By Fiona Pryor
Entertainment reporter, BBC News
The town of Whitehaven in Cumbria has become the first place in the UK to undergo the official switchover from analogue to digital TV.
BBC Two's signal was switched off at 0200 BST on Wednesday, with digital channels replacing it shortly after.
The other signals will go from 14 November, when 25,000 households will need Freeview, satellite, cable or broadband in order to watch television.
Analogue TV will be switched off in the rest of the UK by the end of 2012.
Any local residents who stayed up to watch the switchover would have been watching BBC Two's Learning Zone before the screen went blank.
Engineers spent 37 minutes switching off the analogue signal on BBC Two and switching on digital versions of BBC One, BBC Two, BBC Three, CBBC, BBC News 24 and Five.
Other digital channels will follow when analogue BBC One, ITV1 and Channel 4 are switched off next month.
Industry body Digital UK has been overseeing the country's switchover from analogue.
Chief executive Ford Ennals said it was "a landmark day for British broadcasting history".
Mr Ennals said he believed more than 92% of Whitehaven households had already converted to digital.
"We know that conversion is continuing," he added. "We were monitoring sales in the area yesterday and we saw many hundreds of equipment sales in retailers.
"We're very confident that in the next couple of weeks the remaining households will convert. Everyone we talked to said they actually intended to. No one wants to lose TV."
Asked if there was a sense of relief that the transition had occurred without any technical hitches, Mr Ennals said: "We're very pleased with the way it's gone.
HOW SWITCHOVER WILL WORK
17 October - Whitehaven BBC Two's analogue signal switched offFirst group of Freeview channels become available (all BBC channels)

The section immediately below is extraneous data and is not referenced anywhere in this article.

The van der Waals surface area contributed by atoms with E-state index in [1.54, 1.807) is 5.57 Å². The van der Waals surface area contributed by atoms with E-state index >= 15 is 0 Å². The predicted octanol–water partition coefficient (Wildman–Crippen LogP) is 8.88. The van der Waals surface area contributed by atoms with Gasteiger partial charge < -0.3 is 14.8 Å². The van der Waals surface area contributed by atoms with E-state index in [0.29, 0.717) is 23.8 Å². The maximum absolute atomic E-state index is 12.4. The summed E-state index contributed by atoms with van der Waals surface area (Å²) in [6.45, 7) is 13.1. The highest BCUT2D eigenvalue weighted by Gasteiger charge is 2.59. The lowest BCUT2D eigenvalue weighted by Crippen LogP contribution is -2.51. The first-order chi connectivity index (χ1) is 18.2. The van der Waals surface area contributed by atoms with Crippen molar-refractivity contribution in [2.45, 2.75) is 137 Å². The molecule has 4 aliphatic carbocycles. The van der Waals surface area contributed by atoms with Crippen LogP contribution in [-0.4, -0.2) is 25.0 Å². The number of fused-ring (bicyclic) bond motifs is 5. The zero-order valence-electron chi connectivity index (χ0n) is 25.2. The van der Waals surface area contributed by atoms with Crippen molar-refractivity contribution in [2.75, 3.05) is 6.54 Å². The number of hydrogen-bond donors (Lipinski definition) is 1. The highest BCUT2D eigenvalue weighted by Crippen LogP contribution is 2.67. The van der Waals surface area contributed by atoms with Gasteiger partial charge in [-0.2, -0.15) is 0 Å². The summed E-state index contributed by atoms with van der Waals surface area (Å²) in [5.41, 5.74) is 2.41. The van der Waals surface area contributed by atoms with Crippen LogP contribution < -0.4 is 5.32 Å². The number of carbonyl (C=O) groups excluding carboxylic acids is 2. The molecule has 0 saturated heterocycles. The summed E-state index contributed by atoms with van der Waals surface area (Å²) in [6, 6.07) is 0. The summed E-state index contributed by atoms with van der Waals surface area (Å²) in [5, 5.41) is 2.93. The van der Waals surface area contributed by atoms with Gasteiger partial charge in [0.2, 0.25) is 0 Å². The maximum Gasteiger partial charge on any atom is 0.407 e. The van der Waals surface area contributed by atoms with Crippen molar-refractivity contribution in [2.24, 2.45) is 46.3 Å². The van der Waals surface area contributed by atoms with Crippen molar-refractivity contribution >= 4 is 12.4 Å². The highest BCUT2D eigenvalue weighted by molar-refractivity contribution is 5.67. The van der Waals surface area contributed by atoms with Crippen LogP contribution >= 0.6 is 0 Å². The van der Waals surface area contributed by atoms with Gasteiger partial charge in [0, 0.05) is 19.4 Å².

14 November - Whitehaven Remaining analogue channels switched offEvery home will be able to receive at least 18 Freeview channels
2008-2012 - Rest of UK Analogue signal turned off one transmitter at a time
"The key thing was to make sure people understood what the switchover was, understood what to do and understood when it was happening, and that campaign seemed to have gone very well."
About 84% of households across the rest of the UK have already installed digital equipment, according to media watchdog Ofcom.
Local town crier Rob Romano said there had been a "mixed reaction" from residents about the transition.
"In all honesty, there has been a degree of uncertainty," he told the BBC News website.
"The people who are already digital are not bothered, but people like my father-in-law who has a 30-year-old television are a little bit uncertain."
The people of Whitehaven and the surrounding borough of Copeland have been the subject of a major campaign in recent months to make sure they are clear about what equipment they will need.
Four help centres are assisting anyone who is still unsure of the equipment they need to install.
Local residents told the BBC News website they were well prepared.
"We've already got Sky so we're OK," said Katrina Shields, 40. "We don't need to change anything over. We're getting digi boxes for the two bedrooms."
Joan Hartley, 70, said: "I'm in the process of buying one of these disk drives that you can record everything on.
"It's costly isn't it? I've spent £80 now because I've got one main television in the lounge and one in each bedroom."
"I'm quite annoyed about the cost," agreed Brian O'Hare, 48. "I had to buy four digiboxes. It's quite a bit of money to spend at £25 each."
Fellow Whitehaven resident Elaine Mathers said the cost was "not so bad" but said she "hadn't a clue" how to install her newly purchased equipment.